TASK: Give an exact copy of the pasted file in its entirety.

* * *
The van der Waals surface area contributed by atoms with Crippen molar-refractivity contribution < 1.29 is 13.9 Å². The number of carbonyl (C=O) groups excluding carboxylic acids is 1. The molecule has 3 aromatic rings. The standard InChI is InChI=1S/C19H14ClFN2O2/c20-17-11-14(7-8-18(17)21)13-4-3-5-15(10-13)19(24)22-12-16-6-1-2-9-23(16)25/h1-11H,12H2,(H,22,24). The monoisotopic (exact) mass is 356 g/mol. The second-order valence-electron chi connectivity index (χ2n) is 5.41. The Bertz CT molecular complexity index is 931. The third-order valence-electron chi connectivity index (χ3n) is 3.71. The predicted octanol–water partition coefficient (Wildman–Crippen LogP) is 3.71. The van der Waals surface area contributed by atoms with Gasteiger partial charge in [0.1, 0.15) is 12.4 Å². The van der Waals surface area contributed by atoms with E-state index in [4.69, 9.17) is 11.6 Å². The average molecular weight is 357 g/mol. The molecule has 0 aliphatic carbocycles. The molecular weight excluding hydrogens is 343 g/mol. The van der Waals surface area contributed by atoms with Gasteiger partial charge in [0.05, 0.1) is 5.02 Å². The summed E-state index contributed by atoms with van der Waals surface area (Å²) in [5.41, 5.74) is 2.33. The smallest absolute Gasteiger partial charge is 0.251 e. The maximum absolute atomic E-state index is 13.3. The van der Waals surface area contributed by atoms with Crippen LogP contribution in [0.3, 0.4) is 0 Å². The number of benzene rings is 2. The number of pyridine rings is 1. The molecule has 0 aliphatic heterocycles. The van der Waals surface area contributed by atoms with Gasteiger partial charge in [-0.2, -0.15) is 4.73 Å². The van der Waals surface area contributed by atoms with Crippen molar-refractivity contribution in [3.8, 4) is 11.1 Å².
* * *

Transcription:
The van der Waals surface area contributed by atoms with Crippen molar-refractivity contribution < 1.29 is 13.9 Å². The number of carbonyl (C=O) groups excluding carboxylic acids is 1. The molecule has 3 aromatic rings. The standard InChI is InChI=1S/C19H14ClFN2O2/c20-17-11-14(7-8-18(17)21)13-4-3-5-15(10-13)19(24)22-12-16-6-1-2-9-23(16)25/h1-11H,12H2,(H,22,24). The monoisotopic (exact) mass is 356 g/mol. The second-order valence-electron chi connectivity index (χ2n) is 5.41. The Bertz CT molecular complexity index is 931. The third-order valence-electron chi connectivity index (χ3n) is 3.71. The predicted octanol–water partition coefficient (Wildman–Crippen LogP) is 3.71. The van der Waals surface area contributed by atoms with Gasteiger partial charge in [0.1, 0.15) is 12.4 Å². The van der Waals surface area contributed by atoms with E-state index in [4.69, 9.17) is 11.6 Å². The average molecular weight is 357 g/mol. The molecule has 0 aliphatic carbocycles. The molecular weight excluding hydrogens is 343 g/mol. The van der Waals surface area contributed by atoms with Gasteiger partial charge in [0.05, 0.1) is 5.02 Å². The summed E-state index contributed by atoms with van der Waals surface area (Å²) in [5.41, 5.74) is 2.33. The smallest absolute Gasteiger partial charge is 0.251 e. The maximum absolute atomic E-state index is 13.3. The van der Waals surface area contributed by atoms with Crippen LogP contribution in [0.3, 0.4) is 0 Å². The number of benzene rings is 2. The number of pyridine rings is 1. The molecule has 0 aliphatic heterocycles. The van der Waals surface area contributed by atoms with Gasteiger partial charge in [-0.2, -0.15) is 4.73 Å². The van der Waals surface area contributed by atoms with Crippen molar-refractivity contribution in [3.8, 4) is 11.1 Å².